Wrong. To a few other moms it was a big deal. How could she allow her son to dress up like a girl? People might think he’s gay. My God! He might even be gay. Oh, the humanity.... Anyway, the woman stuck to her guns and told the others to back off. For that I applaud her. Yay!
I had a similar incident with one of my sons when he’d just turned seven. He loved Build-A-Bear Workshop and would save every penny of his $1 per week allowance just to buy a new furry pal. One day, after months of vigorous saving, he announced he was ready for his next Build-A-Bear purchase. He’d saved extra money to buy something really special, something he’d dreamed about. He didn't want to tell me beforehand. He wanted it to be a surprise.
“Now my tuxedo bear has a wife!” he exclaimed. “They’ll be happy and in love forever!”
Awww, what a sweet boy. Did we get a few looks in the shop? You bet. Did I have to prep my husband and other kids before they saw it? Yep. Did I question my son’s sexuality? Ha ha ha …
No, I didn’t fly into an oh-my-god-he’s-gay fit. The kid was seven. He still thought The Wiggles were cool. But it prompted me to wonder what it would be like if one of my children did end up gay. How would life be different for them? How would they fare?
I’d be lying if I said I’m not a little worried about the issue. Not that I care whether or not one of them is gay. They are who they are and I’ll love them regardless. Plus there are a lot of super cool gay folks out there. Just watch TV. There’s Ellen DeGeneres (funny), Jane Lynch (funnier), and Squidward (hilarious), as well as knowledgeable experts like Anderson Cooper (news), Suze Orman (finance), and Tim Gunn (making it work). It’s just that being gay can be so, well, hard.
I know that for most it gets easier after teendom, but when I look at all the stories on the news lately -- the bullying, the suicides -- it breaks my heart. I can’t imagine the pain and torture those kids went through, the pain other kids are going through right now. When I was a teen, I felt so lonely at times. No one understood me. I struggled to fit in. If you saw me walking down the halls you’d have never guessed I felt that way. I kept it all inside. Isn’t that what you’re supposed to do, keep it inside?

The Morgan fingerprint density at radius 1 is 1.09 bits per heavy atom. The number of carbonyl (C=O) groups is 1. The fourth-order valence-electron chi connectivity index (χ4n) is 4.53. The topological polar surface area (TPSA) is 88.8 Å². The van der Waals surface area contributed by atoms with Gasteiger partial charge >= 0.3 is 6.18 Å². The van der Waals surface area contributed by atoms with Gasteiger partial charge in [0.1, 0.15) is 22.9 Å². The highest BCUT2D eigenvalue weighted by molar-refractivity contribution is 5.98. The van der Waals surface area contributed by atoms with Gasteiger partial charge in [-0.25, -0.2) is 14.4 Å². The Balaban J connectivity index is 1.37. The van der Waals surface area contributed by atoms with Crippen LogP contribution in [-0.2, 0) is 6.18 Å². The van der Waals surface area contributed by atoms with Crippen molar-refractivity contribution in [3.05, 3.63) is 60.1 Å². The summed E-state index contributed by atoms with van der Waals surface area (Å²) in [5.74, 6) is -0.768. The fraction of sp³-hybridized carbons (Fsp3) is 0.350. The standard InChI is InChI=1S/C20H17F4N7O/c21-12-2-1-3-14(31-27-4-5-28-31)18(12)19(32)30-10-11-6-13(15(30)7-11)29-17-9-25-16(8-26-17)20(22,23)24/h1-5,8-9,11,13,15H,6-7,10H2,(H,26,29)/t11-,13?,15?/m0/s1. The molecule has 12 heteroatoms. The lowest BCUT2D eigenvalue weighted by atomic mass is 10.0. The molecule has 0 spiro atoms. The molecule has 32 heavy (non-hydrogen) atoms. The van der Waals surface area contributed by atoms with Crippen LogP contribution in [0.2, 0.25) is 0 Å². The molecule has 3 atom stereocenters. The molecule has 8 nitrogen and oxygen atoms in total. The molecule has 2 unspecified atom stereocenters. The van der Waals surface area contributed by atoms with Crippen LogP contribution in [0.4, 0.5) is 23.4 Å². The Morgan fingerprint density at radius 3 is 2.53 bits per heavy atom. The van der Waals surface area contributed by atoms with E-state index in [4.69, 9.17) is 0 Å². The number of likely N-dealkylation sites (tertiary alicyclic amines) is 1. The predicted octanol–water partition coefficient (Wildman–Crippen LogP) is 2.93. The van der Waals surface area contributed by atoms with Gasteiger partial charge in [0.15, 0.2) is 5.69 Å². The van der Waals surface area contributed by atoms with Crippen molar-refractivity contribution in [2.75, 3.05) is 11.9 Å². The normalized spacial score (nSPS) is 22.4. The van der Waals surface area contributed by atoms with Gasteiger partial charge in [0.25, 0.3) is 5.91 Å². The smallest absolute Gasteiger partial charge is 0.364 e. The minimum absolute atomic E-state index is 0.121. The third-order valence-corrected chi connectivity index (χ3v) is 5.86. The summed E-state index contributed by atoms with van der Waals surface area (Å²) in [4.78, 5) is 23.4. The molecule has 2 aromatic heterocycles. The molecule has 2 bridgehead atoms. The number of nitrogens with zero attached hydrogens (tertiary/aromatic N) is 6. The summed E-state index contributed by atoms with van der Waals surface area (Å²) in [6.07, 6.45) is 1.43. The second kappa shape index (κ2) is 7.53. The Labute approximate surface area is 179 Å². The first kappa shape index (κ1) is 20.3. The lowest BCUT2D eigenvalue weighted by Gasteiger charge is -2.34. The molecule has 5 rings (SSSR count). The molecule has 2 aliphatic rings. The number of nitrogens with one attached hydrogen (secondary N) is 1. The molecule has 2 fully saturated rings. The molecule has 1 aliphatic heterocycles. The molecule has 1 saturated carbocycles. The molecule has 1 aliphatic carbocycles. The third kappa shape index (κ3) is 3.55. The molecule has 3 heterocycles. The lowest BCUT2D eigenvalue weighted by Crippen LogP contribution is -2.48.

And I was ‘normal.’ I can only imagine how hard it would be to go around worried people might discover who I am and not like it, to live in a society rife with messages saying how I felt inside was wrong. I worry about how difficult it would be knowing there were people in the world ready to ostracize or hurt me simply because I was different.
It’s hard to admit this, but I don’t want that for my children. Having straight kids would sure protect them and me from whole lot of pain. Do I sound selfish and ignorant? Because I feel selfish and ignorant. I know our society has come a long way in its acceptance and understanding of others, but it has such a long way to go. It scares me. My love alone cannot protect my children. I want them to be happy. I want them to be safe.
But I want them to be themselves, too. Being gay isn’t a problem. Living in a world that doesn’t fully accept gay people is.
So let me make an open statement to my kids right now: If you’re gay, don’t feel you have to hide it from me. I love you just the way you are. If other people don’t like you because of it, screw ‘em. They’re missing out on one great kid, plus there are plenty of folks out there who could care less how you slice your sandwich. Hang in there, stay strong, and know I’ll always be your soft place to land…. Now go take out the garbage. You heard me. Just because you’re gay doesn’t mean you don’t have chores. Sheesh!
Anyway, that’s how I see it. How about you?